Btw, yes I believe that the “invisible” church is made up of who the hell knows whom. Who knows? Maybe I’m not counted among that number, but regardless, I think to respect history is part of what it means to come to terms with it. In history, Rome held a special place of honor among her peers. Sometimes that’s been good and sometimes that’s been bad. Like I told some folks the other night, the Apostle Peter is simultaneously the best and worst Apostle. His strength is his weakness.

  25. Did you catch my pastor? He spoke right before Bernice King. I thought he did a great job, but perhaps I’m biased . . .

    Concerning The funeral, after seeing pictures of children Bombed in Iraq I have no sympathy for Bush whatsoever. Especially after Andrew Young came to our church and told us he had informed Kofi Annan at the United Nations prior to Bush coming to office and 9-11 that the Republicans would invade Iraq if elected.

    I could ask my pastor about Rome. I’m not sure what his response would be. I know the Cardinal tried to pull that Seat of Peter stuff on him last time he was raking him over the coals . . . it brought on a lot of eye rolling and groans. . .

  26. Sorry Angevoix. I don’t remember, but then again it became a blur to me what with all the political snipping going on. Remind me por favor. Did your priest keep it “spiritual” in presentation or did he join in with the rest of the crowd in throwing stones @ the Prez?

    Believe me; I’m all for political hardball, but not in that setting.

    This country, nay the globe, has got one hell of a problem on its hands with this recent “cartoon” insanity. I think the “heart” of Islam is surfacing for ALL to see, and as always, where are the so called moderates w/i Islam speaking out?? AWOL that’s where.

  27. Fr. Neo, I am not sure but I would venture to guess that our new pope is against the Iraq war.

    C. my pastor mainly adressed his thanks to Mrs. King although he did mention the war briefly. I asked him today how he felt about the uproar over the propriety of the remarks. He said that it is a long held traditon of the civil rights movement to use funerals as a platform to advance the movement and that King did it many times, and specifically used the funeral of the four little girls who died in the church bombing to speak out. Although on the surface the current times might seem less perilous on the issue of civil rights, many of us feel that they are as perilous as ever and that the need for a prophetic voice to address the issues at hand is as imperative as as ever. Despite the uproar, neither Bush nor the Republican party were addressed directly, but rather the issues that Mr. and Mrs. King lived and died fighting for were spoken of. Any direct inference to anyone present was left to be drawn by the hearer. As they say, “If the shoe fits . . . My Pastor also stated that anyone who knew Mrs. King would know that it was what she would have wanted.
    Forgot to ask him about the see of Rome C. And I don’t mean to sound anti – Catholic. I love my church, but sometimes when they start all this immaculate ascension crowning of the perpetual virgin stuff . . .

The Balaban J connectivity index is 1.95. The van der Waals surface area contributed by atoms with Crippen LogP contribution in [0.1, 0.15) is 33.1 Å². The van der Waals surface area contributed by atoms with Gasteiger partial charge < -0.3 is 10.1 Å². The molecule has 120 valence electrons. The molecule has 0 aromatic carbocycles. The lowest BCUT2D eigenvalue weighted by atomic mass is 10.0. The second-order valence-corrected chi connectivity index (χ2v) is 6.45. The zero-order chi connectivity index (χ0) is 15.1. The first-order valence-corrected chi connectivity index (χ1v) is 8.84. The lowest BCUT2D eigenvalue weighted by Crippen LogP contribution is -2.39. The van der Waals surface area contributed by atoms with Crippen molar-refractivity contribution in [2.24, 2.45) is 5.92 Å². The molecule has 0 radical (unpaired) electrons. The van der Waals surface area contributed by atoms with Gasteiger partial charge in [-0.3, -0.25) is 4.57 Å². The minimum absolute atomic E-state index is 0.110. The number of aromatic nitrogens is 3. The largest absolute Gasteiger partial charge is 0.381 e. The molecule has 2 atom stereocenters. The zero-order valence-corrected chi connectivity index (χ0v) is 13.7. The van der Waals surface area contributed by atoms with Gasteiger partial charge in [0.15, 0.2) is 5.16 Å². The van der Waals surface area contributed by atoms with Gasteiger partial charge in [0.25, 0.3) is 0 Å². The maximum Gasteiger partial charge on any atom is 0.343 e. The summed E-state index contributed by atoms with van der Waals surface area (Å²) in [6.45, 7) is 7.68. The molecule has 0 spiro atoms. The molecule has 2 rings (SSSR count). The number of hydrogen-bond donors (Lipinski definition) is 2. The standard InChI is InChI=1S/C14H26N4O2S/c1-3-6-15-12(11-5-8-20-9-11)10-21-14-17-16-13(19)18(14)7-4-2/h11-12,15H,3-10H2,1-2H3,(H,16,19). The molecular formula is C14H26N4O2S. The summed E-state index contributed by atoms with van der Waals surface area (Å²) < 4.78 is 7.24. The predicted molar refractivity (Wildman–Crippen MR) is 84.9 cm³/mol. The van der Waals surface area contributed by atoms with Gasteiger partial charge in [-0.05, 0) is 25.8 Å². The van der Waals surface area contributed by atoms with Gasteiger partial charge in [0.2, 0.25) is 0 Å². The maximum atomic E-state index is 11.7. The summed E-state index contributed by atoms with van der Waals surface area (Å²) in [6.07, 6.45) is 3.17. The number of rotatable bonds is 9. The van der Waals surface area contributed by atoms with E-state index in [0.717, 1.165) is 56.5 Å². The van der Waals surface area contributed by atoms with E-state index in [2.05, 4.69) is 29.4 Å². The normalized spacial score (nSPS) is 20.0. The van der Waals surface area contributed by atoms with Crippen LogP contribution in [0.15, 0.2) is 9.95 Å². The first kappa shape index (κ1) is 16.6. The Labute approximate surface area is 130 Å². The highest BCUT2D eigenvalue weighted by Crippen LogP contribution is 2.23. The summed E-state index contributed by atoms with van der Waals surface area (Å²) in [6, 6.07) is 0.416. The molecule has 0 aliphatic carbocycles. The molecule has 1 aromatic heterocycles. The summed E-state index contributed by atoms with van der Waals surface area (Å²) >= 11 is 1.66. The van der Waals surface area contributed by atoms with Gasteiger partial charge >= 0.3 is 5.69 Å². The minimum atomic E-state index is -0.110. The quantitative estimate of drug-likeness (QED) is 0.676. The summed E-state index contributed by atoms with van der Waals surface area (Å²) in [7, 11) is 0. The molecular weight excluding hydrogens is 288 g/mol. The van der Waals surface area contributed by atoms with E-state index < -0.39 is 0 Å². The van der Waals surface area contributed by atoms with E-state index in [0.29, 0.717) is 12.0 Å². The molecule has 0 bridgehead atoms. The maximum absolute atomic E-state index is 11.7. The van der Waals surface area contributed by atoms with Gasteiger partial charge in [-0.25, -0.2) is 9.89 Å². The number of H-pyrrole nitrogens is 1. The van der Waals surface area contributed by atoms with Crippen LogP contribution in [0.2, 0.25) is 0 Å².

28. Your last sentence gave me a good chuckle–in a nice way too. Much of what you are alluding to finds its origins in the fundamentalist side of the RC church. I know what you mean. It definitely gets out of hand, way out of hand. There are plenty of things in which I’d be on the opposite side of the table with Rome, but I also frequently hear a “prophetic” voice in her that I respect…AND…that is largely absent from among Christians of other stripes. Peter certainly passed along his propensity to be a leader, but to also stick his foot in his mouth. He also was one who was frequently in dire need of a severe rebuke–from ‘you are the Rock to get behind me Satan.’ Such is the history of the See of Rome.

    I’m not familiar with the “inner workings” of the civil rights movement, but if your priest says that this is a common means to elevate a platform then I take him at his word. As I said too, I’m no fan of “W.” (though I’m not against the war in Iraq on “principle” so to speak, but for other reasons), but given what I heard in the various “speeches” (they didn’t translate like sermons or homilies to me) it seemed a tad vitriolic. Of course, as you pointed out I could be wrong.

    So what did you think about Malcolm X’s daughter speaking there? Seemed out of place to me.

  29. She was the one speaker I was most critcal of. She has spoken at our church, and beleive it or not, I like Malcolm X post Mecca, and understand Malcolm X pre Mecca.

    I felt that she rambled on and on and said a lot of stuff that was irrelevant. I’m not sure what to think of her parting words, “By any means necessary” in the midst of a largely pacifist gathering for the funeral of a devoted pacifist woman, but hey… I really felt that what she had to say could have been summed up as “My father was assasinated, now my mother is gone too. I understand your pain. You have my condolences.” She seemed to be making a serious attempt to sound deep and failing miserably at it . .